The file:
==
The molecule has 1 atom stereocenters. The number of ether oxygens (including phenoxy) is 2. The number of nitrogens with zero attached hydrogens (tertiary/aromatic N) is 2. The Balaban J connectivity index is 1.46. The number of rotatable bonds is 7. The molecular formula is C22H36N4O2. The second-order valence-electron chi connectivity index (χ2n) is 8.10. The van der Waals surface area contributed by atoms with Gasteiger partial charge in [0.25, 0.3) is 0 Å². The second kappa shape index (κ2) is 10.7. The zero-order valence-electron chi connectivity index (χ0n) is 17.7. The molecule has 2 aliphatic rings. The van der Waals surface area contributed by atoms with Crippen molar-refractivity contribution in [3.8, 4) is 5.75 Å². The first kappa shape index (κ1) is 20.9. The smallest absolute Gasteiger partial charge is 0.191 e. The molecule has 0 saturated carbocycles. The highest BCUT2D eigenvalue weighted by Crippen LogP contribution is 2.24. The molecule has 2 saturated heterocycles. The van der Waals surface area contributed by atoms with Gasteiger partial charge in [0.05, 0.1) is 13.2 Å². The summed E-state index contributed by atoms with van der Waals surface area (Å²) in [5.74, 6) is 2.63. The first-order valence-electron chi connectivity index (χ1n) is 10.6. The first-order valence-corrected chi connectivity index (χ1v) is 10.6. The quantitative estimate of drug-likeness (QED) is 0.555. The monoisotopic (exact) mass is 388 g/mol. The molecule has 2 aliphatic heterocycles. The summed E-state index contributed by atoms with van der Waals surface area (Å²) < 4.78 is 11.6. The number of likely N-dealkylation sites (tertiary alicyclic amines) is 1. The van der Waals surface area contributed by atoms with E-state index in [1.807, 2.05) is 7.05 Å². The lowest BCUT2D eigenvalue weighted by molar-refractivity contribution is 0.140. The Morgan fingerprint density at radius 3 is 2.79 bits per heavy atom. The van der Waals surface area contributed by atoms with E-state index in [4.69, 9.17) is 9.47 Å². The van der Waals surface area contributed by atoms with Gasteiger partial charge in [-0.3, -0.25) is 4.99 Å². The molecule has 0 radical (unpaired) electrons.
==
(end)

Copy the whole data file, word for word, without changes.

The molecule has 1 atom stereocenters. The number of ether oxygens (including phenoxy) is 2. The number of nitrogens with zero attached hydrogens (tertiary/aromatic N) is 2. The Balaban J connectivity index is 1.46. The number of rotatable bonds is 7. The molecular formula is C22H36N4O2. The second-order valence-electron chi connectivity index (χ2n) is 8.10. The van der Waals surface area contributed by atoms with Gasteiger partial charge in [0.25, 0.3) is 0 Å². The second kappa shape index (κ2) is 10.7. The zero-order valence-electron chi connectivity index (χ0n) is 17.7. The molecule has 2 aliphatic rings. The van der Waals surface area contributed by atoms with Crippen molar-refractivity contribution in [3.8, 4) is 5.75 Å². The first kappa shape index (κ1) is 20.9. The smallest absolute Gasteiger partial charge is 0.191 e. The molecule has 0 saturated carbocycles. The highest BCUT2D eigenvalue weighted by Crippen LogP contribution is 2.24. The molecule has 2 saturated heterocycles. The van der Waals surface area contributed by atoms with Gasteiger partial charge in [0.05, 0.1) is 13.2 Å². The summed E-state index contributed by atoms with van der Waals surface area (Å²) in [5.74, 6) is 2.63. The first-order valence-electron chi connectivity index (χ1n) is 10.6. The first-order valence-corrected chi connectivity index (χ1v) is 10.6. The quantitative estimate of drug-likeness (QED) is 0.555. The monoisotopic (exact) mass is 388 g/mol. The molecule has 2 aliphatic heterocycles. The summed E-state index contributed by atoms with van der Waals surface area (Å²) < 4.78 is 11.6. The number of likely N-dealkylation sites (tertiary alicyclic amines) is 1. The van der Waals surface area contributed by atoms with E-state index in [1.807, 2.05) is 7.05 Å². The lowest BCUT2D eigenvalue weighted by molar-refractivity contribution is 0.140. The Morgan fingerprint density at radius 3 is 2.79 bits per heavy atom. The van der Waals surface area contributed by atoms with E-state index in [4.69, 9.17) is 9.47 Å². The van der Waals surface area contributed by atoms with Gasteiger partial charge in [-0.3, -0.25) is 4.99 Å². The molecule has 0 radical (unpaired) electrons.